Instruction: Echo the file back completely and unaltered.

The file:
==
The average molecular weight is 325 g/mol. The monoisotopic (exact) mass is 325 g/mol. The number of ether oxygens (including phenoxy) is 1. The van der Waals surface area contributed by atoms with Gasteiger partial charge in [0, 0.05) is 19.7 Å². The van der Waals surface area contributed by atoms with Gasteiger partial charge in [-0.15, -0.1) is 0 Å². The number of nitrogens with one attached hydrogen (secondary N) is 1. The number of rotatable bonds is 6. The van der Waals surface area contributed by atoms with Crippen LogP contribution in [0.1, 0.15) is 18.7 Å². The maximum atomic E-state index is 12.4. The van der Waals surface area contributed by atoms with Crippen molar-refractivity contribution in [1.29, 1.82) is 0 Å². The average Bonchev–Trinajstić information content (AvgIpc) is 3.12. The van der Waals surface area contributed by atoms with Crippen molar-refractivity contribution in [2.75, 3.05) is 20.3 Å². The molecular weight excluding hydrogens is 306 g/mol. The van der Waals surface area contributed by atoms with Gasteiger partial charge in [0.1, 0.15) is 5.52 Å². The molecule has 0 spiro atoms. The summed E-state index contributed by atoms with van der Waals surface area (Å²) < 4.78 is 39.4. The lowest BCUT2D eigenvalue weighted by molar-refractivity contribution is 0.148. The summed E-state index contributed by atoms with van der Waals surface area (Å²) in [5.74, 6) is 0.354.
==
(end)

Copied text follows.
The average molecular weight is 325 g/mol. The monoisotopic (exact) mass is 325 g/mol. The number of ether oxygens (including phenoxy) is 1. The van der Waals surface area contributed by atoms with Gasteiger partial charge in [0, 0.05) is 19.7 Å². The van der Waals surface area contributed by atoms with Gasteiger partial charge in [-0.15, -0.1) is 0 Å². The number of nitrogens with one attached hydrogen (secondary N) is 1. The number of rotatable bonds is 6. The van der Waals surface area contributed by atoms with Crippen LogP contribution in [0.1, 0.15) is 18.7 Å². The maximum atomic E-state index is 12.4. The van der Waals surface area contributed by atoms with Crippen molar-refractivity contribution in [1.29, 1.82) is 0 Å². The average Bonchev–Trinajstić information content (AvgIpc) is 3.12. The van der Waals surface area contributed by atoms with Crippen molar-refractivity contribution in [2.75, 3.05) is 20.3 Å². The molecular weight excluding hydrogens is 306 g/mol. The van der Waals surface area contributed by atoms with Gasteiger partial charge in [0.1, 0.15) is 5.52 Å². The molecule has 0 spiro atoms. The summed E-state index contributed by atoms with van der Waals surface area (Å²) < 4.78 is 39.4. The lowest BCUT2D eigenvalue weighted by molar-refractivity contribution is 0.148. The summed E-state index contributed by atoms with van der Waals surface area (Å²) in [5.74, 6) is 0.354.